These changes came because of a survey the city conducted last year at the request of Causeway Isles' residents. The transportation and parking department assigned the street a numerical score based on a "hazard exposure index." Calculations factor in traffic volume, speed, crashes over a three-year period and number of pedestrians.

"We recorded some of the highest speeds on average for local roads in the city," Kubicki said.

"Their hazard exposure index was at the top," neighborhood transportation manager Michael Frederick said.

"There were 7,231 vehicles coming out of there," he said of the 24-hour survey of Causeway Isles.

(Combined, Causeway Isles and Yacht Club Estates have about 800 single-family homes.)

"We had a fairly high crash rate," Frederick said. "We generally got speeds as high as 70 mph. I know when we were out there doing the crosswalks, I saw ma's and pa's driving down 79th Street being passed by service equipment doing well over 30 and this is in the middle of day. And they are doing that through a marked construction zone."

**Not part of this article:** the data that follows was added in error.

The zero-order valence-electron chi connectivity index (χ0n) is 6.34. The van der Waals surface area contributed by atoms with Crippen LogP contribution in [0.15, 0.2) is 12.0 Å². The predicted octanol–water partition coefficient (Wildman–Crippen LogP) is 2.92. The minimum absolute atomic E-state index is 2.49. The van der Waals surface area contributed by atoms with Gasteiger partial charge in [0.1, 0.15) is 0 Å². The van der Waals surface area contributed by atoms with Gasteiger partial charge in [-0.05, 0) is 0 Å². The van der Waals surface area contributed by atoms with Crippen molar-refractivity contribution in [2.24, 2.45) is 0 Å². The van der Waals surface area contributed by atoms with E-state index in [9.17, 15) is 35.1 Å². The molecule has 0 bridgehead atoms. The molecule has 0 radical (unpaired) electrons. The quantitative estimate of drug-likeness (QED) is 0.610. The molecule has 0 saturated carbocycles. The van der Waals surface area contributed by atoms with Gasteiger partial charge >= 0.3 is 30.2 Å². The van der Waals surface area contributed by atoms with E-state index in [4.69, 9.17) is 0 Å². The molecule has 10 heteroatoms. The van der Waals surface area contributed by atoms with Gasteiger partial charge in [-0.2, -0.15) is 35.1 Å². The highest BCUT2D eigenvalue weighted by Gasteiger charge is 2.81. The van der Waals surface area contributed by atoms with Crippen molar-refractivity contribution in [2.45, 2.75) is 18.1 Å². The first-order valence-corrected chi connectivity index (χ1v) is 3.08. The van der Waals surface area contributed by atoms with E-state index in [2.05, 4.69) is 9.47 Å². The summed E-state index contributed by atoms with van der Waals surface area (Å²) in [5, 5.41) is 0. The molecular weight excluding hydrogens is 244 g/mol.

Mrs. Batell said she would like to see the Causeway Isles traffic-calming devices in her neighborhood and lower speed limits.

But Kubicki, the traffic official, said, "A neighborhood needs to ask us to come in and ask us to do a traffic plan. About 35 neighborhoods have asked us."

State law establishes the maximum speed limit of 30 mph, he said, unless changed by the local government. In St. Petersburg, Kubicki said, adjustments are made "either as a result of very significant problems or a request from the neighborhood through a comprehensive neighborhood plan."

Saturday night's crash notwithstanding, such an invitation might not be forthcoming from Yacht Club Estates.

Residents have been cool to traffic calming devices in the past, said Ed Hotz, president of the homeowners association.